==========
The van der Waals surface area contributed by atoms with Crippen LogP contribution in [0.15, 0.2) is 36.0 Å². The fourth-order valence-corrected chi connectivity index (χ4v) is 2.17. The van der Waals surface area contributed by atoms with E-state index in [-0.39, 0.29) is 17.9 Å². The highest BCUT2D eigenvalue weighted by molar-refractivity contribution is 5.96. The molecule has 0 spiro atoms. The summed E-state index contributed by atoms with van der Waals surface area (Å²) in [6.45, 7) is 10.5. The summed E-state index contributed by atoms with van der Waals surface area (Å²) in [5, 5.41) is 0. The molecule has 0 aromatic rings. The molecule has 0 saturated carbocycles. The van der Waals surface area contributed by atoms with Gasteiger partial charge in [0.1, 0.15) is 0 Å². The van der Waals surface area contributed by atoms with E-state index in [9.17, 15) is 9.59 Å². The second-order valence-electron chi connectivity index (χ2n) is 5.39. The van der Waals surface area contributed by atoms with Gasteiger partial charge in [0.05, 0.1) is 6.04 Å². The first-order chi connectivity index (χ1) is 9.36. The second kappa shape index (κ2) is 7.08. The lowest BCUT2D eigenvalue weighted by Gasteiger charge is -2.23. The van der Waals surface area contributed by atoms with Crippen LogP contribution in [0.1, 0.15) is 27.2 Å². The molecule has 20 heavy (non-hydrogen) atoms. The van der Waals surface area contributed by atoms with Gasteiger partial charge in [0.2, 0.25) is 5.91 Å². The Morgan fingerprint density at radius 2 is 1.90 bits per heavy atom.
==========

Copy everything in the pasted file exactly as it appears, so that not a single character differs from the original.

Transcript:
The van der Waals surface area contributed by atoms with Crippen LogP contribution in [0.15, 0.2) is 36.0 Å². The fourth-order valence-corrected chi connectivity index (χ4v) is 2.17. The van der Waals surface area contributed by atoms with E-state index in [-0.39, 0.29) is 17.9 Å². The highest BCUT2D eigenvalue weighted by molar-refractivity contribution is 5.96. The molecule has 0 spiro atoms. The summed E-state index contributed by atoms with van der Waals surface area (Å²) in [6.45, 7) is 10.5. The summed E-state index contributed by atoms with van der Waals surface area (Å²) in [5, 5.41) is 0. The molecule has 0 aromatic rings. The molecule has 0 saturated carbocycles. The van der Waals surface area contributed by atoms with Gasteiger partial charge in [0.1, 0.15) is 0 Å². The van der Waals surface area contributed by atoms with E-state index in [9.17, 15) is 9.59 Å². The second-order valence-electron chi connectivity index (χ2n) is 5.39. The van der Waals surface area contributed by atoms with Gasteiger partial charge in [0.05, 0.1) is 6.04 Å². The first-order chi connectivity index (χ1) is 9.36. The second kappa shape index (κ2) is 7.08. The lowest BCUT2D eigenvalue weighted by Gasteiger charge is -2.23. The van der Waals surface area contributed by atoms with Crippen LogP contribution in [0.1, 0.15) is 27.2 Å². The molecule has 20 heavy (non-hydrogen) atoms. The van der Waals surface area contributed by atoms with Gasteiger partial charge in [0.2, 0.25) is 5.91 Å². The Morgan fingerprint density at radius 2 is 1.90 bits per heavy atom.